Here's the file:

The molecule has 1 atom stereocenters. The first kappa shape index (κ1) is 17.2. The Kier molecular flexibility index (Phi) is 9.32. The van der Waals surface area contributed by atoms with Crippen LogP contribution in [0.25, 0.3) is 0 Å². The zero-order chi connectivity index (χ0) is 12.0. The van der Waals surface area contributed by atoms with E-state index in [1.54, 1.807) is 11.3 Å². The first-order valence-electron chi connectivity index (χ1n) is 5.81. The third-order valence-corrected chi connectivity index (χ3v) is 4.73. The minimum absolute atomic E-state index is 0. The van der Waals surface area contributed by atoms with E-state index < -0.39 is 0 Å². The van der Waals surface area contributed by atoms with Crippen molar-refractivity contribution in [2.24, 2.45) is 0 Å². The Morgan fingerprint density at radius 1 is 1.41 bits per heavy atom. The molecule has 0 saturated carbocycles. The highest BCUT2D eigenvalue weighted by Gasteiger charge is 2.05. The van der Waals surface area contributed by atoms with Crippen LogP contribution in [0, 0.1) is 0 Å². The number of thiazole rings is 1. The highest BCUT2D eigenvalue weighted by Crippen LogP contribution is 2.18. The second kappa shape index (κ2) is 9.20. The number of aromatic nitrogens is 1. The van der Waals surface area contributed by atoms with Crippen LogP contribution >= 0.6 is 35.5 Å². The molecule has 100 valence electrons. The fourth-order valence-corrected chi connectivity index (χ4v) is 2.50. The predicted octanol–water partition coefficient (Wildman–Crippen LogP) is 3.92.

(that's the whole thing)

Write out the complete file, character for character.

The molecule has 1 atom stereocenters. The first kappa shape index (κ1) is 17.2. The Kier molecular flexibility index (Phi) is 9.32. The van der Waals surface area contributed by atoms with Crippen LogP contribution in [0.25, 0.3) is 0 Å². The zero-order chi connectivity index (χ0) is 12.0. The van der Waals surface area contributed by atoms with E-state index in [1.54, 1.807) is 11.3 Å². The first-order valence-electron chi connectivity index (χ1n) is 5.81. The third-order valence-corrected chi connectivity index (χ3v) is 4.73. The minimum absolute atomic E-state index is 0. The van der Waals surface area contributed by atoms with E-state index < -0.39 is 0 Å². The van der Waals surface area contributed by atoms with Crippen molar-refractivity contribution in [2.24, 2.45) is 0 Å². The Morgan fingerprint density at radius 1 is 1.41 bits per heavy atom. The molecule has 0 saturated carbocycles. The highest BCUT2D eigenvalue weighted by Gasteiger charge is 2.05. The van der Waals surface area contributed by atoms with Crippen LogP contribution in [0, 0.1) is 0 Å². The number of thiazole rings is 1. The highest BCUT2D eigenvalue weighted by Crippen LogP contribution is 2.18. The second kappa shape index (κ2) is 9.20. The number of aromatic nitrogens is 1. The van der Waals surface area contributed by atoms with Crippen LogP contribution >= 0.6 is 35.5 Å². The molecule has 100 valence electrons. The fourth-order valence-corrected chi connectivity index (χ4v) is 2.50. The predicted octanol–water partition coefficient (Wildman–Crippen LogP) is 3.92.